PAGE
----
College of Science and Mathematics

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Cal Poly Biological Sciences Student Wins NSF Research Fellowship

May 27, 2014

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SAN LUIS OBISPO — Cal Poly biological sciences graduate student Paul Carvalho was awarded a National Science Foundation (NSF) graduate research fellowship. The grant will fund three years of his master's and doctoral programs, allowing him to continue researching fisheries, work that he started as an undergraduate at Cal Poly.

The fellowship supports outstanding graduate students pursuing research-based degrees in science, technology, engineering and mathematics. This is the second consecutive year that a Cal Poly biological sciences student has been awarded the fellowship.

"This is the most coveted award for a graduate student in the sciences," said Professor Crow White, Carvalho's research advisor. "It opens the door to getting into the most competitive doctoral programs."

"Before I got the grant, I wasn't 100 percent sure that I was going to do my Ph.D.," Carvalho said. "The NSF fellowship really opens doors because I can connect with people who are interested in fisheries modeling. It will also allow me to focus on research without having to worry about outside funding sources."

Carvalho was not a shoo-in for the award. He entered Cal Poly to get a bachelor’s in computer engineering, and it took three years before he found his passion in marine science. He knew his less-than-perfect GPA could be a hindrance to graduate school admissions, so he searched out research projects that might make his application stronger.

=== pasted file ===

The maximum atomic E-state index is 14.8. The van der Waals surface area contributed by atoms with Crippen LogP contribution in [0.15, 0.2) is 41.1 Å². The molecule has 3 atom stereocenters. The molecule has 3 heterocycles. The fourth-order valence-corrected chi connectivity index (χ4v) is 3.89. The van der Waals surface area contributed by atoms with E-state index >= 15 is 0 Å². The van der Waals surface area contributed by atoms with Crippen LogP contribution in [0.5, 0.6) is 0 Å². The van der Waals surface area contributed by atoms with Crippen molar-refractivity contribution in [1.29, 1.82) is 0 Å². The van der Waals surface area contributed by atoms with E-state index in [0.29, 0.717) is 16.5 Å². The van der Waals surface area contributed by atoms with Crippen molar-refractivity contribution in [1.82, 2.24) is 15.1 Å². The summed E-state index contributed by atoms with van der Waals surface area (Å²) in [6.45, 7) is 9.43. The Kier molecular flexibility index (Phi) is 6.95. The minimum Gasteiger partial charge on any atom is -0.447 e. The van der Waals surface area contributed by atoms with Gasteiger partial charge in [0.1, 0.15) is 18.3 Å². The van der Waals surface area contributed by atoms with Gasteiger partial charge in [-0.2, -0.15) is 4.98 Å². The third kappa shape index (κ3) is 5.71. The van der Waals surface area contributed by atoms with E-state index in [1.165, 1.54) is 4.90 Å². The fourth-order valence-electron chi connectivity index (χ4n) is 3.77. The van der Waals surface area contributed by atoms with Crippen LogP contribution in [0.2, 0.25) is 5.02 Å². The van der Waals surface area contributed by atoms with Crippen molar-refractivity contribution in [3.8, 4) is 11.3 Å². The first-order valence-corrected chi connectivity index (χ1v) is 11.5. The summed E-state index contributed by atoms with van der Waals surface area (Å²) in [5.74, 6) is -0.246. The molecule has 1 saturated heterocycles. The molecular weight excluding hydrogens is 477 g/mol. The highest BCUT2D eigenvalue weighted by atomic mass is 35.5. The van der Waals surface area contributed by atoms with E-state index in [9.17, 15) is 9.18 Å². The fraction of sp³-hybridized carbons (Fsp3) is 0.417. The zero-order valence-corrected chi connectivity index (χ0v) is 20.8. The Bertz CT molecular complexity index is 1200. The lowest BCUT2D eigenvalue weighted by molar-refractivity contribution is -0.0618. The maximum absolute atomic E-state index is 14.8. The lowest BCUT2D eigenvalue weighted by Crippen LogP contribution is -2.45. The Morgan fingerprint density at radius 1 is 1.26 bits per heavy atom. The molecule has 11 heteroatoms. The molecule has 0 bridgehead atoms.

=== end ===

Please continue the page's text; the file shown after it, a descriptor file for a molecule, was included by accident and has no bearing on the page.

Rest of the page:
"I put everything on the line and went all out. Getting involved, looking for research opportunities, and showing professors that I'm willing to put the time in helped me in the fellowship application process," Carvalho said.

Carvalho first volunteered on a local fisheries project run by Dean Wendt, Cal Poly's dean of research. That turned into his first research job and led to further work with Biological Sciences Professor Sean Lema, which propelled him toward a master’s degree. He is doing his graduate work with White, whose computer modeling work allows Carvalho to combine his computer engineering skills with his fisheries research experience.

"The biology professors are extremely helpful. They really care and mentor students and help them succeed. They inspired me to keep going and pursue research," Carvalho said.

Carvalho and White traveled to Fiji in summer 2014 to study small-scale fisheries. The Melanesian fisheries use a management technique of periodical fish harvesting based around cultural events such as marriages or deaths. Based on the data they collected, Carvalho is now creating ecological models to predict how fish populations will respond to this management technique. "This research is exciting because it's important not to overexploit our natural resources. Fishing is also extremely economically important — it employs millions of people around the world," Carvalho said.

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